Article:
Archive for April, 2014

Moving. How I Expected it To Go and How It Actually Went.

Wednesday, April 23rd, 2014

by Sean Hess (Sean@StAugTeam.com), Broker and Manager for St. Augustine Team Realty (www.StAugustineTeamRealty.com). Join us on Facebook.

Sean's 1991 Dodge Daytona. Patiently waiting for her new gas tank.

Sean's 1991 Dodge Daytona. Patiently waiting for her new gas tank.

I just closed on a house. I wrote about the week before closing and the overwhelming stress of the move itself.

It’s occurred to me how much moving is like having a baby. You’re excited but all stressed out. Then boom, it happens. Nothing goes like you thought, and you disappear for a month wrapped up in all the settling in. Then relatives show up.

Here’s how I thought my move would go and how it’s actually gone so far…

Wiring the Money to the Title Company for Closing

The week before closing I had to wire money for the down payment to my checking account. I was stressed about that. I was afraid I would put in the wrong account number and send the whole thing to Namibia.

Well, the money made it just fine to my checking account. From there I planned to bring a cashiers check to closing.

But when I contacted the title company they said a cashiers check was fine … but I might have to wait 48 hours to pick up the keys if I went that direction.

Sh*t. Stressball time again.

Normally two days is no big deal. But it would compress our moving window from 5 days to 3 days (I had to get the old home empty so contractors could come over and fix the drywall).

So I got the wiring instructions from the title company. I went to my bank … and here’s where the stress disappeared … it was a 15 – 20 minute process of filling out paperwork, verifying and double checking the routing numbers of the account, and then actually doing the wire. I even got a receipt.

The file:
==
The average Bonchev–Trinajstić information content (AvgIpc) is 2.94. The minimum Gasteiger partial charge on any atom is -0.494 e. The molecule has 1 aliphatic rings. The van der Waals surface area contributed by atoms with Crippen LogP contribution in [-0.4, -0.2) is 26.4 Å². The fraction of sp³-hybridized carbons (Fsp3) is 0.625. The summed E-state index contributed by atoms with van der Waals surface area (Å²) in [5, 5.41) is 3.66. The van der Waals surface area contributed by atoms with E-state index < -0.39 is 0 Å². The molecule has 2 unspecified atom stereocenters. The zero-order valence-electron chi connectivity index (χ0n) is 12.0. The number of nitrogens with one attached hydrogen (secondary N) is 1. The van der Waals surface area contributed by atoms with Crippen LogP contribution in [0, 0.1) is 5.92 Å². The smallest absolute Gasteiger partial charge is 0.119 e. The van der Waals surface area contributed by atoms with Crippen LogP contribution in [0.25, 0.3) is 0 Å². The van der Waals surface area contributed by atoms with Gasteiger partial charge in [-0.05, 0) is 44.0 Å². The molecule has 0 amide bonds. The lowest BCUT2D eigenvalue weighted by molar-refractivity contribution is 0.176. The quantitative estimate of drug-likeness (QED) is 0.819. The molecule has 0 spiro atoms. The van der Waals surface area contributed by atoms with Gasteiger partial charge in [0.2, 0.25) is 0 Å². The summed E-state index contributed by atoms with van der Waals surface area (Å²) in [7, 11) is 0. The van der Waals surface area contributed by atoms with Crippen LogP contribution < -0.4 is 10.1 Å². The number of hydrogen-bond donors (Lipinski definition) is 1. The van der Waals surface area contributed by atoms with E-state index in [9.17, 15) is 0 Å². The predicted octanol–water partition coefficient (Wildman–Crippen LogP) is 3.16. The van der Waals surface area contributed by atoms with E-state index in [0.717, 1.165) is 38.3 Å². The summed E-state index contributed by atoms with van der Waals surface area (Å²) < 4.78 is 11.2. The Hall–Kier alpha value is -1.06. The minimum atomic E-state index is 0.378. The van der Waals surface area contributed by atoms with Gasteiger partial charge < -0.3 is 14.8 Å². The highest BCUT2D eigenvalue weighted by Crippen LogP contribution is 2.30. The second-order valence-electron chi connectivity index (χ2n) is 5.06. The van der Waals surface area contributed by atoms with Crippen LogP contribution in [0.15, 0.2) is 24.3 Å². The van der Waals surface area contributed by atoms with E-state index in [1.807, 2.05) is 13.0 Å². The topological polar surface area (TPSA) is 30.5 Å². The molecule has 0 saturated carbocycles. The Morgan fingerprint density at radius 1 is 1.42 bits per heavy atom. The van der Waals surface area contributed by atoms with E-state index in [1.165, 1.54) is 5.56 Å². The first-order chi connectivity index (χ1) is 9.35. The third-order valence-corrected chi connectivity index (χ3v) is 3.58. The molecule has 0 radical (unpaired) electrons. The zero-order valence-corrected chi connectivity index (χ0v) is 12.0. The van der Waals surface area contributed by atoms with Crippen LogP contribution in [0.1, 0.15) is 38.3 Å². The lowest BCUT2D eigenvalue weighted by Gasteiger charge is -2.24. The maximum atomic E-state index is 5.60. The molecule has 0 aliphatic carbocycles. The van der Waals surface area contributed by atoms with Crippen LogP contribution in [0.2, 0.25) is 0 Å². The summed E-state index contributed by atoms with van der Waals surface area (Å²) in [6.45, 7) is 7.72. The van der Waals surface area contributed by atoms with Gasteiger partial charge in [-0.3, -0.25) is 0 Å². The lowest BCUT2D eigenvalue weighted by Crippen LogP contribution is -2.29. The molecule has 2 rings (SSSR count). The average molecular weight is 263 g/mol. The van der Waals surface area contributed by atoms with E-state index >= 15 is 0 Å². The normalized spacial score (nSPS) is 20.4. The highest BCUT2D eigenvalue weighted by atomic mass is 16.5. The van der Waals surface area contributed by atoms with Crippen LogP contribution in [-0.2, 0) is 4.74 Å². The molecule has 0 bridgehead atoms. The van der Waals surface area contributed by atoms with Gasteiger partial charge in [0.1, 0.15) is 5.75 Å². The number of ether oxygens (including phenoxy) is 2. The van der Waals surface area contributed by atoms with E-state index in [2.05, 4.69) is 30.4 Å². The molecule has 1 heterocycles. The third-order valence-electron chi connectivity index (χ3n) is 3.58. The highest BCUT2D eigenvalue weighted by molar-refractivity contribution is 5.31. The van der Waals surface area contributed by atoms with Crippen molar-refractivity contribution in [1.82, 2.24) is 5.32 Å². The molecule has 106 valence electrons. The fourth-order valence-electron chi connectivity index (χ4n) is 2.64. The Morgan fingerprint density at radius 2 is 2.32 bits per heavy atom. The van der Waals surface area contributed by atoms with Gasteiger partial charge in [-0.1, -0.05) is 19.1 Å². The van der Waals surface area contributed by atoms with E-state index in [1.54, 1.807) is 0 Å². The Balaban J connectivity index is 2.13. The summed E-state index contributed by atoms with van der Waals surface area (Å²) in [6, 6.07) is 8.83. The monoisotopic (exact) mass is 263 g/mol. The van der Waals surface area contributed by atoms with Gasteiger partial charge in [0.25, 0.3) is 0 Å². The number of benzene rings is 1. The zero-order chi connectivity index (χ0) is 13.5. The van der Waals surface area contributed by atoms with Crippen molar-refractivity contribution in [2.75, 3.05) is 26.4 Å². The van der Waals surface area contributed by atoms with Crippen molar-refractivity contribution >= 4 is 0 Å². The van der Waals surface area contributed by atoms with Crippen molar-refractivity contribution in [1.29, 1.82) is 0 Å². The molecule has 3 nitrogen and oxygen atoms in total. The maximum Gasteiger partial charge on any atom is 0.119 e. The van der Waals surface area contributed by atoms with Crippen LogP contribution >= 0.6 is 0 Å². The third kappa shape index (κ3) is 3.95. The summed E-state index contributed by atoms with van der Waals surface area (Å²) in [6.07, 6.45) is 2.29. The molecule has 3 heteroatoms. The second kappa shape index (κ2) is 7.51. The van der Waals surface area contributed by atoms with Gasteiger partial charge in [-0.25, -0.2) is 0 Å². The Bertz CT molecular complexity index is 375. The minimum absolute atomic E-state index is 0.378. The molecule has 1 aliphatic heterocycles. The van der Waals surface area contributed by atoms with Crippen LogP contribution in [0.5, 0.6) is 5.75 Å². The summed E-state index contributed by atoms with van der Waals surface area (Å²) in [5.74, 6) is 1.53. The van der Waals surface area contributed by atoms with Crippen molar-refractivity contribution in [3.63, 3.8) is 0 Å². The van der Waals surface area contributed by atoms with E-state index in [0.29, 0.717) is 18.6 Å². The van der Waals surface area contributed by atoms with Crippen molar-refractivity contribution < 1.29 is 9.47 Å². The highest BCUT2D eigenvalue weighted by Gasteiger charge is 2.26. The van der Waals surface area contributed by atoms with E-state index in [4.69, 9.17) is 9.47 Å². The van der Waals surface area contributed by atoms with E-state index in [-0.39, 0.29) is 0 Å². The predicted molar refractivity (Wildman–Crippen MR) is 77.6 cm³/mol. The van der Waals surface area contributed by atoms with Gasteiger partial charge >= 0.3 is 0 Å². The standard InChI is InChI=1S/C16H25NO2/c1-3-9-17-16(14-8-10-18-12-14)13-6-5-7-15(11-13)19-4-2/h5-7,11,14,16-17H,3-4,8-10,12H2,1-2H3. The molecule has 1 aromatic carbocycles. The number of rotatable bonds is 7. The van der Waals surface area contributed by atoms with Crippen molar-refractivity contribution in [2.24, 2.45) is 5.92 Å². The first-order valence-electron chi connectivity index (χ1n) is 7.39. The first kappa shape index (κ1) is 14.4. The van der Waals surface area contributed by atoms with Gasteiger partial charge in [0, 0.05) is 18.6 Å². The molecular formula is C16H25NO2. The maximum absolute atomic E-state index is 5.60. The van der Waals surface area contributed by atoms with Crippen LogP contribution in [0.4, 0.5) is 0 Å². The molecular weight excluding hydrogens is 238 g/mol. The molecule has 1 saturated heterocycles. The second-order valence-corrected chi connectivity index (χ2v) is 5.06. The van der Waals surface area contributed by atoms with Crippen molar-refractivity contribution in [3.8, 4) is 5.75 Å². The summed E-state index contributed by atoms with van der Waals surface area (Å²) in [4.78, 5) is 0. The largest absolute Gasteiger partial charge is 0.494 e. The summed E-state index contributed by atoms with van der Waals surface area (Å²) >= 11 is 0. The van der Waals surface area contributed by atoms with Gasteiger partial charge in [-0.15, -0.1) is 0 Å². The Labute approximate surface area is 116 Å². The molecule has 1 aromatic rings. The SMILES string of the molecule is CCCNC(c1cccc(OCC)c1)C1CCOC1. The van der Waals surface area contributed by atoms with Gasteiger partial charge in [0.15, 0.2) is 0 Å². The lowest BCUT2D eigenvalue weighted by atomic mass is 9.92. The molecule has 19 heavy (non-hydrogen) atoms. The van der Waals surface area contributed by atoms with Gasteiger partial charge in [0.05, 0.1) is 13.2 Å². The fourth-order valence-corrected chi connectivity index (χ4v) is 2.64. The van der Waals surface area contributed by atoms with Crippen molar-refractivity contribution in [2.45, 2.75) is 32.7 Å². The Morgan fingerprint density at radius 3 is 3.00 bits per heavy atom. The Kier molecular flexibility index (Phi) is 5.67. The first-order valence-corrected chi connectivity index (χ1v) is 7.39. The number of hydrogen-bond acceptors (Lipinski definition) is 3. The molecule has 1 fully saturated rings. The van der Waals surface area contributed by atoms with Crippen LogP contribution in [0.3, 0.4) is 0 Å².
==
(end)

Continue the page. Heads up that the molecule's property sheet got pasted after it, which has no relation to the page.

I think I initiated the wire at 11 a.m. and by 1:30 p.m. I got confirmation that it arrived. Whew!

Work On The Old House

As I mentioned I had contractors coming to the old house. As if I didn’t have enough on my plate already, I was meeting with the contractors in the days before closing to arrange the job.

The first job was scraping popcorn, drywall repair, and applying “knockdown” ceilings throughout the house. I was stressing because I couldn’t really schedule the painting or any other work until the drywall was done.

Like I needed that additional stress before moving!

Would the contractor show up on time? Would he do good work?

Turned out to be “yes” and “yes.”

As I write this the contractor just texted me to meet for final walk through on the finished repairs (a week after they began). So now I can get the painter in there.

Jeff Rhoden was the general contractor, John “Jack” McDonald did the drywall, and Greg Wilcox did the painting. I am so stoked with the jobs they all did. Let me know if you need their numbers.

Shouldn’t I have done this after closing on the new house?

Sure, but I’m glad I didn’t.

Moving turned out to be so all consuming in and of itself.

During the move my stress was, “I have to get the house completely empty by Tuesday night because the contractors show up Wednesday morning.”

This gave me a hard deadline and it forced me to empty that house. No matter how tired I was, I had to keep at it. This was a good thing … it was difficult but it got done.

And I still would have been stressed. It just would have been a much more nebulous and nagging stress like, “I have to hire contractors.”

And I tell you what, as overwhelming and all consuming as the actual move was, I still wouldn’t have hired the contractors by now if I waited.

Changing Utilities

I was going to wait until after closing to do this.

Then it occurred to me that they might shut off the electric if I didn’t do it ahead of time.